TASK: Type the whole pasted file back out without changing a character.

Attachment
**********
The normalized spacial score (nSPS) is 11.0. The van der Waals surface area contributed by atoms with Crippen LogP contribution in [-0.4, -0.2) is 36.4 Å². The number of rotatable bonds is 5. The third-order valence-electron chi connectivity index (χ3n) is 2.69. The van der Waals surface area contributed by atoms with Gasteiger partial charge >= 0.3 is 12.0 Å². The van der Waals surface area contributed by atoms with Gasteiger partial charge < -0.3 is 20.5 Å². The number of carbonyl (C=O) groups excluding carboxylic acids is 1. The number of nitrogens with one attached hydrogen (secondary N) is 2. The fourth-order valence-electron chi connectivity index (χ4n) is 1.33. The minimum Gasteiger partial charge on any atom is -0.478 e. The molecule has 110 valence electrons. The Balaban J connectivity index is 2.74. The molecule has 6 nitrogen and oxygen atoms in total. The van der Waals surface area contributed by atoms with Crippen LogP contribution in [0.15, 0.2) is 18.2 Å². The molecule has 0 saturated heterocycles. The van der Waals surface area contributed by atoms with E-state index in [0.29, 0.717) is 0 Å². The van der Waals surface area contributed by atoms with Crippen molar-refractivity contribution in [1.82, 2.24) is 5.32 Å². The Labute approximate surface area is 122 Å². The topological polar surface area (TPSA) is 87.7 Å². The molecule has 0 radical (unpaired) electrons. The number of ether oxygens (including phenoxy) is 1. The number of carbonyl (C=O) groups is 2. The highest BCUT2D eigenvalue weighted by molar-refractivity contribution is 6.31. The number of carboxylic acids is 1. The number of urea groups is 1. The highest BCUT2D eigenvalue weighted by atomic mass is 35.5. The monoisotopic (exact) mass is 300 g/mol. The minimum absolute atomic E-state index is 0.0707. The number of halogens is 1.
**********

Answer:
The normalized spacial score (nSPS) is 11.0. The van der Waals surface area contributed by atoms with Crippen LogP contribution in [-0.4, -0.2) is 36.4 Å². The number of rotatable bonds is 5. The third-order valence-electron chi connectivity index (χ3n) is 2.69. The van der Waals surface area contributed by atoms with Gasteiger partial charge >= 0.3 is 12.0 Å². The van der Waals surface area contributed by atoms with Gasteiger partial charge < -0.3 is 20.5 Å². The number of carbonyl (C=O) groups excluding carboxylic acids is 1. The number of nitrogens with one attached hydrogen (secondary N) is 2. The fourth-order valence-electron chi connectivity index (χ4n) is 1.33. The minimum Gasteiger partial charge on any atom is -0.478 e. The molecule has 110 valence electrons. The Balaban J connectivity index is 2.74. The molecule has 6 nitrogen and oxygen atoms in total. The van der Waals surface area contributed by atoms with Crippen LogP contribution in [0.15, 0.2) is 18.2 Å². The molecule has 0 saturated heterocycles. The van der Waals surface area contributed by atoms with E-state index in [0.29, 0.717) is 0 Å². The van der Waals surface area contributed by atoms with Crippen molar-refractivity contribution in [1.82, 2.24) is 5.32 Å². The Labute approximate surface area is 122 Å². The topological polar surface area (TPSA) is 87.7 Å². The molecule has 0 radical (unpaired) electrons. The number of ether oxygens (including phenoxy) is 1. The number of carbonyl (C=O) groups is 2. The highest BCUT2D eigenvalue weighted by molar-refractivity contribution is 6.31. The number of carboxylic acids is 1. The number of urea groups is 1. The highest BCUT2D eigenvalue weighted by atomic mass is 35.5. The monoisotopic (exact) mass is 300 g/mol. The minimum absolute atomic E-state index is 0.0707. The number of halogens is 1.